Jesus’ Birth from A to Z
It was three years ago at a Women in the Middle Bible study that the idea for Jesus’ Birth from A to Z was born. I had just introduced Anna to the women, and many of them had never remembered studying her. “Wouldn’t it be amazing,” they mused, “if we could spend Advent reading the whole story of Jesus birth from beginning to end in order?” “Why not?” I thought, “Where else will we learn this story, if not gathered together at church?” What has resulted has been several years of walking through this story together, and the opportunity to not only expand the story, but to find ourselves in it. As we prepare to embark upon this story once again, I invite you to take some time to reacquaint yourselves with all of the amazing people who worked together to bring our Savior to the world (their roles in the action are below). Who leads you? Who can you learn from? Who do you recognize, either in yourself or in your own life? May these grandmothers and grandfathers, sisters, aunts, and cousin in the faith lead and guide you as you prepare, once again, to receive Jesus in the joy and wonder of Christmas.
In Christ, Pastor Breen
Jesus’ Birth A to Z: An Expanded Nativity
Mary is a young woman from the middle of nowhere. When the angel tells her that she will be the mother of the Son of God, she responds, first with questions, “How can this be, since I am a virgin?” (Luke 1:34), and then with faith, “Here am I, the servant of the Lord; let it be with me according to your word.” (Luke 1:37) This statement of faith and the belief that “Nothing will be impossible with God” (Luke 1:37) changes the entire course of the rest of her life.
Joseph is the adopted father of Jesus. He is engaged to marry Mary, but they are not yet living together, when he finds out that she is pregnant. We learn that God chose Jesus’ step-father well when we learn that he is both righteous and merciful, planning to dismiss her quietly. When he dreams of an angel who explains “do not be afraid to take Mary as your wife, for the child conceived in her is from the Holy Spirit,” (Matthew 1:20) he believes the angel, takes Mary as his wife, and claims Jesus as his own.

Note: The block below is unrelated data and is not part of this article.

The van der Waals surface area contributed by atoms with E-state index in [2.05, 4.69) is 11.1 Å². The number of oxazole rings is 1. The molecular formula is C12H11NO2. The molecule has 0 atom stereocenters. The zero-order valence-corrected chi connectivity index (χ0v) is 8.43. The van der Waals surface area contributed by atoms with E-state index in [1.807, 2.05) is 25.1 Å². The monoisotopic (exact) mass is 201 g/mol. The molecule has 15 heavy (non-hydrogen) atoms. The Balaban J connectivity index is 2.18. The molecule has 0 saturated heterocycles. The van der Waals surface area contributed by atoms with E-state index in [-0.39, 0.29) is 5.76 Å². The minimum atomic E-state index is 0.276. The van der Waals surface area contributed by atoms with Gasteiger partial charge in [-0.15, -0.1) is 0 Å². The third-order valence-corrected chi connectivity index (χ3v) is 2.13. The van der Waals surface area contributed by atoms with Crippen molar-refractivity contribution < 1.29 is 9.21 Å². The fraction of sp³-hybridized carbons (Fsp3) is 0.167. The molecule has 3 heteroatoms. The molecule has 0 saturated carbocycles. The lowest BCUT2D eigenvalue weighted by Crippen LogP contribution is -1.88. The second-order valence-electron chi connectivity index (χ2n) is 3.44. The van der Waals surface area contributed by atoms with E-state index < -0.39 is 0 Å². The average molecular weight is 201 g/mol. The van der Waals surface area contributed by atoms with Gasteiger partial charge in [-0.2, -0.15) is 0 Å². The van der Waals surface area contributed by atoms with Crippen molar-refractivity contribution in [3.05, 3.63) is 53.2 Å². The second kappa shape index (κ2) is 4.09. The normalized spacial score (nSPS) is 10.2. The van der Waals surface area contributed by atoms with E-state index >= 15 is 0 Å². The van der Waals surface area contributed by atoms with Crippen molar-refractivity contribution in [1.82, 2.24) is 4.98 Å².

Zechariah is an old man who has given up on having children. Then, an angel appears and tells him that he will be the father to John the Baptist. He finds this message hard to believe, so the angel gives him nine months to think about it. He says, “Because you did not believe my words, which will be fulfilled in their time, you will become mute, unable to speak, until the day these things occur.” (Luke 1:20)
Elizabeth is Zechariah’s wife and Mary’s cousin. It is to Elizabeth’s house that Mary flees once she agrees to be Jesus’ mother, and at that house receives the warmest of welcomes. “Blessed are you among women, and blessed is the fruit of your womb,” (Luke 1:42) Elizabeth cries. She celebrates the birth of a longed-for child in her baby, John, even as she welcomes the mother of the one who is to come.
Shepherds are the last people you would expect to receive the first news of the birth of Jesus. They live out in the country, they are poor, and they are on the margins of society. And yet, God chooses the least, the last, and the lowly, to reveal God’s plan of love and forgiveness for all. “Glory to God in the highest heaven, and on earth peace among those whom he favors,” sings the whole multitude of the heavenly host. (Luke 2:14). The shepherds believe, go and see for themselves, and just can’t stop telling everyone they meet about the miracle of Christmas.
Simeon and Anna are prophets who have waited their entire lives to meet Jesus face to face. When Mary and Joseph bring Jesus to the temple for the first time, they know that their life’s work is complete. “Master, now you are dismissing your servant in peace, according to your word,” Simeon sings, “for my eyes have seen your salvation, which you have prepared in the presence of all peoples.” (Luke 2:29-31). Anna shared this good news with anyone who would listen, thankful for a long life well lived, a precious hope at last fulfilled.
The Wise Men remind us that Jesus was not just a miracle for the people of Israel, but for the entire world. They see the sign of the star and follow, past the edge of their known world, to meet Jesus face to face. “They offered him gifts of gold, frankincense, and myrrh,” (Matthew 2:11) because these people from a foreign land knew that he was king, God, and sacrifice. They bring this message to the nations, even as they return home by another road.
King Herod is the one who is directly affected by the rumors of a new king who is not from his family. Willing to protect his throne at any cost, “he sent and killed all the children in and around Bethlehem who were two years old or under, according to the time that he had learned from the wise men.” (Matthew 2:16) Just before the massacre, Joseph dreams of the danger, and he, Mary, and Jesus become refugees in Egypt until it is safe to return.
Bonus: You can color your own expanded “please touch” nativity here: